Students and faculty gathered for Emory’s Quilt on the Quad event on Dec. 1, World AIDS Day, to commemorate victims of acquired immunodeficiency syndrome (AIDS).
The event, which took place from 10 a.m. to 4 p.m., displayed over 800 quilt panels, featured free and confidential HIV testing and an information fair. The event was moved from its original location on the Quad to the Dobbs University Center (DUC) Terraces and Winship Ballroom due to potential rain.
According to College senior and Co-President of Quilt on the Quad Jessica Moore, Quilt on the Quad has been a nonprofit organization at Emory since 2004. They planned the event in conjunction with Emory Hillel and the NAMES Project Foundation, founded in 1987 to memorialize victims of the virus. Professor of Pedagogy Arri Eisen also reached out to Quilt on the Quad to help host and publicize performances and HIV testing.
Today, according to the NAMES Project Foundation, Inc.’s website, the entire AIDS memorial quilt boasts more than 48,000 panels dedicated to over 94,000 people. According to College senior and Co-President of Quilt on the Quad Andie Belkoff, sections of the quilt are distributed to various locations across the United States, including Emory, which holds the largest collegiate display of AIDS quilts in the nation. Each panel of the quilt is decorated to represent the lives of those who have passed away due to human immunodeficiency virus (HIV) or AIDS.
Sections of the quilt could also be seen before the event, hanging in locations throughout campus such as the DUC and Woodruff Library.
Although this is the eleventh year that Emory has held this event, it is the first year that the event did not have a keynote speaker, according to Belkoff, who added that it is difficult to find an efficient time for a speech during an event that occurs throughout an entire day; instead, the event added collaboration with TableTalk Emory, which set up couches in hopes of creating a framework for students to sit down and speak with each other about AIDS. The event also featured a performance from the Common Ground Collective, an Afrobeat band that led a parade beginning in Emory Science Commons and moving to the Quad.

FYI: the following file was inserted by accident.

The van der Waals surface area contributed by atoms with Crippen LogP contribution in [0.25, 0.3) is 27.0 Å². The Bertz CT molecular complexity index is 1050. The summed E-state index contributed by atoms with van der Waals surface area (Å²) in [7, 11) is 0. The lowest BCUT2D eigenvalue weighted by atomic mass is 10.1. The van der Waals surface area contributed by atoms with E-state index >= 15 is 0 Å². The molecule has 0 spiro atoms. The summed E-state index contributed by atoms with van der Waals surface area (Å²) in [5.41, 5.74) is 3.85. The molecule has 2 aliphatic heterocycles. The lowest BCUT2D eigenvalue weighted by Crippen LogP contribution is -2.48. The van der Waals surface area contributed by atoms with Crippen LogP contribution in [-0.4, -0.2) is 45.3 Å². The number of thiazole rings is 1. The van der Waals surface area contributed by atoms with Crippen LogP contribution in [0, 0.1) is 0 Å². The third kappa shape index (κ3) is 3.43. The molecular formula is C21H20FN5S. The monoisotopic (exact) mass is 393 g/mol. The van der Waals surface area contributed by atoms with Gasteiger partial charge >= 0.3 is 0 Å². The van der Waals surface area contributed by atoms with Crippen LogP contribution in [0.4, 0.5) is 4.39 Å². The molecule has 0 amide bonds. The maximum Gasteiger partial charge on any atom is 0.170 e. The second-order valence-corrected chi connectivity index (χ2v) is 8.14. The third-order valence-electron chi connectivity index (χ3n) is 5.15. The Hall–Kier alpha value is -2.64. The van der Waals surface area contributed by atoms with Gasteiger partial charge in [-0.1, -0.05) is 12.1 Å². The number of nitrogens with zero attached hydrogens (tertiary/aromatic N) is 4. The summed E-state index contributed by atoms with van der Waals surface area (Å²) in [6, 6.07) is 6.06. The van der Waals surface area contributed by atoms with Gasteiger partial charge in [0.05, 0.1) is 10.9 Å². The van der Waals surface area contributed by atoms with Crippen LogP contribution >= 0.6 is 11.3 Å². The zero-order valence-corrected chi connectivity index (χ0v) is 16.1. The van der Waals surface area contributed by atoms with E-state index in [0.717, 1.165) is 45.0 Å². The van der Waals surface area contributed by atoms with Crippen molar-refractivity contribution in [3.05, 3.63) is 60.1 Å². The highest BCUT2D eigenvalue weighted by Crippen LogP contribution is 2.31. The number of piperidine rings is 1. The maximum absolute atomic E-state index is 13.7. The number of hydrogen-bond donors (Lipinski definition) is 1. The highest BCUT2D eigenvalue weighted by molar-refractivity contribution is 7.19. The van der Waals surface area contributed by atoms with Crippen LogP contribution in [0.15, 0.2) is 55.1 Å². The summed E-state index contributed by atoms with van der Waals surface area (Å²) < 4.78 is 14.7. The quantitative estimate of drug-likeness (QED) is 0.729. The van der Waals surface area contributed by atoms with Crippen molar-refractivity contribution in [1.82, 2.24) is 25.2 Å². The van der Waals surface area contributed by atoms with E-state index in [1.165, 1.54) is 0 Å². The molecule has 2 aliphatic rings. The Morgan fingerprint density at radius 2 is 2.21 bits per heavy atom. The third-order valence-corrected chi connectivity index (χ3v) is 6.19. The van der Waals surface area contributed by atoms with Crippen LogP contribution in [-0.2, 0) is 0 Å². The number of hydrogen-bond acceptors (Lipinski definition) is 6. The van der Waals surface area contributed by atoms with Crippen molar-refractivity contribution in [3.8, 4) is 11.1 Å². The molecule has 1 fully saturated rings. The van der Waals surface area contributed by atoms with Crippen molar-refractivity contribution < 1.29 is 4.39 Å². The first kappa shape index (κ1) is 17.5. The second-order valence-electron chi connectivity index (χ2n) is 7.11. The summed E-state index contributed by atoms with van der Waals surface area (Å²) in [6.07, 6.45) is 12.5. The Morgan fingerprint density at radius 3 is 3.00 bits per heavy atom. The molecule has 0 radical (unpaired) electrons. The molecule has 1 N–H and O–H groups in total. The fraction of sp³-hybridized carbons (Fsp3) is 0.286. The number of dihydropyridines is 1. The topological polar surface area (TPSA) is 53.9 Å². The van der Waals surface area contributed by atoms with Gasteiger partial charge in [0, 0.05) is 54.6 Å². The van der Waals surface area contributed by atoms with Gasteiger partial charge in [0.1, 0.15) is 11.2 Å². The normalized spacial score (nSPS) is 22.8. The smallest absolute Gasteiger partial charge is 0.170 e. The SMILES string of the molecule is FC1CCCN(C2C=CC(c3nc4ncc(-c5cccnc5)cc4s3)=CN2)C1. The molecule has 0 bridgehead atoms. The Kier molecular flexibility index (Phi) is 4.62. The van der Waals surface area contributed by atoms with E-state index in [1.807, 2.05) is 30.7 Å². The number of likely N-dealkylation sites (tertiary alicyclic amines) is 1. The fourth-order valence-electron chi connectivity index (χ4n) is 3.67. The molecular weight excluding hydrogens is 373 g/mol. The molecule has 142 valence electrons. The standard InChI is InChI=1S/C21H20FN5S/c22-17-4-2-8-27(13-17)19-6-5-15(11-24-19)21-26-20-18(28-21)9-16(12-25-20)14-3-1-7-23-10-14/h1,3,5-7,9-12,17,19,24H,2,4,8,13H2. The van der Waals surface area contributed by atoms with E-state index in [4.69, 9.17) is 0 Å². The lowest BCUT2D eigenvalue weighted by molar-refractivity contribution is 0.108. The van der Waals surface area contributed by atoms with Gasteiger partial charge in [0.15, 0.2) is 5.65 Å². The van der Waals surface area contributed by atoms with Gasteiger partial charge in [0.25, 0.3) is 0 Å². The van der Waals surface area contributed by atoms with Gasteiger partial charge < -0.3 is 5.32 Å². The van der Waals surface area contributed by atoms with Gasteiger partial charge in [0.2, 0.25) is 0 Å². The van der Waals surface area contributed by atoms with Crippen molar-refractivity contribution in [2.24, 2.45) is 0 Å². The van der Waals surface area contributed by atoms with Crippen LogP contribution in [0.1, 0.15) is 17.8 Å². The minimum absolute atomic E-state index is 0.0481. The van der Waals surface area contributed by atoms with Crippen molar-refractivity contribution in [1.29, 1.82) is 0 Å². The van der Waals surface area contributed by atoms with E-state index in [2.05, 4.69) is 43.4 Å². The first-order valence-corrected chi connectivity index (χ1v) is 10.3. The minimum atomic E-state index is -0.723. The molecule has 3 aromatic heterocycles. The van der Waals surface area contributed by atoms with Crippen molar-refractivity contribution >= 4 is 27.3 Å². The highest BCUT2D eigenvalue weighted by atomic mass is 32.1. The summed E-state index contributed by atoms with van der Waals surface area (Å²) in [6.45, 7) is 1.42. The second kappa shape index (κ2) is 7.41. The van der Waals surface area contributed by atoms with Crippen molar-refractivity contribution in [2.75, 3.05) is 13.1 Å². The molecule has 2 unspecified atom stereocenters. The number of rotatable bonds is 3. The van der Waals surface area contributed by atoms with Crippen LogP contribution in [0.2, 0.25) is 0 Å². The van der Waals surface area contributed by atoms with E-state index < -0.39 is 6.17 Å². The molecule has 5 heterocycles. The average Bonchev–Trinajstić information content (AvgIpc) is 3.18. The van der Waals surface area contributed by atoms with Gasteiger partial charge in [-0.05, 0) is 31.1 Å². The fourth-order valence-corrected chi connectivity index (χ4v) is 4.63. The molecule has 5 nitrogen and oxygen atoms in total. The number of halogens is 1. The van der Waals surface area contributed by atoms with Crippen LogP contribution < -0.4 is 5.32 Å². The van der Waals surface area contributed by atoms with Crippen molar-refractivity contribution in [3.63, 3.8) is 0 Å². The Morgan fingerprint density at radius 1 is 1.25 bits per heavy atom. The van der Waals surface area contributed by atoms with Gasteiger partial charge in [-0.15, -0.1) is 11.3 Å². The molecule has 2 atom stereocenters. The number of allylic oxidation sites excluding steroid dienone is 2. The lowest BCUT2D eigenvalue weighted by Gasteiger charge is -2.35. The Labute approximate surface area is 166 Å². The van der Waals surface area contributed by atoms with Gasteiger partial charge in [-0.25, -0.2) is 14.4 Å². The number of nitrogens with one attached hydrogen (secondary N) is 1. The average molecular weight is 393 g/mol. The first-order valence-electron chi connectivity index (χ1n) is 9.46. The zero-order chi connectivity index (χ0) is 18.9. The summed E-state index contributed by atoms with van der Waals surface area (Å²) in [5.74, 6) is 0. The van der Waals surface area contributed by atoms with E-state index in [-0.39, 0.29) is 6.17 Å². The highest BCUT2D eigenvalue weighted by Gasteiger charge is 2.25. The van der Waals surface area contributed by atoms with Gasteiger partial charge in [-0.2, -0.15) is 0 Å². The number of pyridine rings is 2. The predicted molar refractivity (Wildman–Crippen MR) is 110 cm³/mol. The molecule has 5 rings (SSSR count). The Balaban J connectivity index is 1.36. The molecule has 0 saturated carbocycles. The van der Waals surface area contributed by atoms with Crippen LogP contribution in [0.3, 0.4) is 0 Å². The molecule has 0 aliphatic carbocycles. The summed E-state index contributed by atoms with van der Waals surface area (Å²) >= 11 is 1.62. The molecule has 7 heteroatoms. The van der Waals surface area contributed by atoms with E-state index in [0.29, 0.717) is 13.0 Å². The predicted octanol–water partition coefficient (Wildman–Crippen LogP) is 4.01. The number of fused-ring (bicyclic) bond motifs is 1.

With such a wide variety of events taking place throughout the day, many students who came to Quilt on the Quad were able to step away from the event having learned something new, Belkoff said, adding that “the struggle against the AIDS epidemic is urgent and still an issue today.”
Moore, who has been involved with HIV/AIDS organizations since high school because her aunt was an AIDS victim, said that the event was successful and noted that the most touching part of the event was seeing people’s’ reactions when they viewed the quilt panels; some students even reached out to Quilt on the Quad to see if their family member’s panel was being displayed.
“In the spring, Quilt on the Quad hopes to carry out an ‘HIV/AIDS Education Week,’” Moore said.
Today, 34 million people are estimated to be living with the virus, while more than 35 million individuals have died from either HIV or AIDS, according to World AIDS Day’s website.
Despite how widespread HIV/AIDS is, Belkoff believes that many people tend to overlook it as an urgent issue.
“[HIV/AIDS] has been a long time coming, and it’s still a current issue that we tend to forget about,” Belkoff said.
College sophomore Tera Robison agreed that students should be more concerned about HIV and AIDS.
“I think AIDS is a big problem, but sometimes college students don’t think too much about it,” Robison said. “They think they’re immune and invincible, but it can happen to anybody.”
Goizueta Business School junior David Petrushka said that although AIDS is a very stigmatized disease, fear of it would not be as overwhelming if people could raise awareness and support for its prevention at events like Quilt on the Quad.
“It’s pretty amazing to take a second not only to feel grateful for those who have been lucky enough to not be directly affected by [HIV/AIDS], but also to understand the importance of increasing awareness for HIV prevention because it is such a pressing issue,” Belkoff said.